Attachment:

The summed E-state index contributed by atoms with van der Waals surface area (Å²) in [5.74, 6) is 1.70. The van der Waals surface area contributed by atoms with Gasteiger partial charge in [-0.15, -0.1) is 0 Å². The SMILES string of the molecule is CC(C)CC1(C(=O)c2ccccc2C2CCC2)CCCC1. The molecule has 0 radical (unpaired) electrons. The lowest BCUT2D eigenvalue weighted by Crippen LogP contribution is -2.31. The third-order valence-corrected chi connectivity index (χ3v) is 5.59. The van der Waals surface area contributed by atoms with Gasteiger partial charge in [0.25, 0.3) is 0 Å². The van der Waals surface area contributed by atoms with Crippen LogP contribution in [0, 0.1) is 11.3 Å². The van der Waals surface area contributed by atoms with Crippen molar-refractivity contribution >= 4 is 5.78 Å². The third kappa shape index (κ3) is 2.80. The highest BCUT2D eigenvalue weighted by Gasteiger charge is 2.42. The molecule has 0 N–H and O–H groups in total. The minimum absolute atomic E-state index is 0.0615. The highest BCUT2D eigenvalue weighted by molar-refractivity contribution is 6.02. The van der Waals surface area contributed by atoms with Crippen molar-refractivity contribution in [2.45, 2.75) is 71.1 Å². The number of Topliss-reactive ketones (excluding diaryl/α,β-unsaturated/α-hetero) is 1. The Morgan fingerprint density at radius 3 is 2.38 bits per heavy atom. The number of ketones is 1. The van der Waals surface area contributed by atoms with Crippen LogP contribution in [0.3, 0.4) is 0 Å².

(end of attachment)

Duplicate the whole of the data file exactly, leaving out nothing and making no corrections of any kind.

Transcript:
The summed E-state index contributed by atoms with van der Waals surface area (Å²) in [5.74, 6) is 1.70. The van der Waals surface area contributed by atoms with Gasteiger partial charge in [-0.15, -0.1) is 0 Å². The SMILES string of the molecule is CC(C)CC1(C(=O)c2ccccc2C2CCC2)CCCC1. The molecule has 0 radical (unpaired) electrons. The lowest BCUT2D eigenvalue weighted by Crippen LogP contribution is -2.31. The third-order valence-corrected chi connectivity index (χ3v) is 5.59. The van der Waals surface area contributed by atoms with Gasteiger partial charge in [0.25, 0.3) is 0 Å². The van der Waals surface area contributed by atoms with Crippen LogP contribution in [0, 0.1) is 11.3 Å². The van der Waals surface area contributed by atoms with Crippen molar-refractivity contribution >= 4 is 5.78 Å². The third kappa shape index (κ3) is 2.80. The highest BCUT2D eigenvalue weighted by Gasteiger charge is 2.42. The molecule has 0 N–H and O–H groups in total. The minimum absolute atomic E-state index is 0.0615. The highest BCUT2D eigenvalue weighted by molar-refractivity contribution is 6.02. The van der Waals surface area contributed by atoms with Crippen molar-refractivity contribution in [2.45, 2.75) is 71.1 Å². The number of Topliss-reactive ketones (excluding diaryl/α,β-unsaturated/α-hetero) is 1. The Morgan fingerprint density at radius 3 is 2.38 bits per heavy atom. The number of ketones is 1. The van der Waals surface area contributed by atoms with Crippen LogP contribution in [0.3, 0.4) is 0 Å².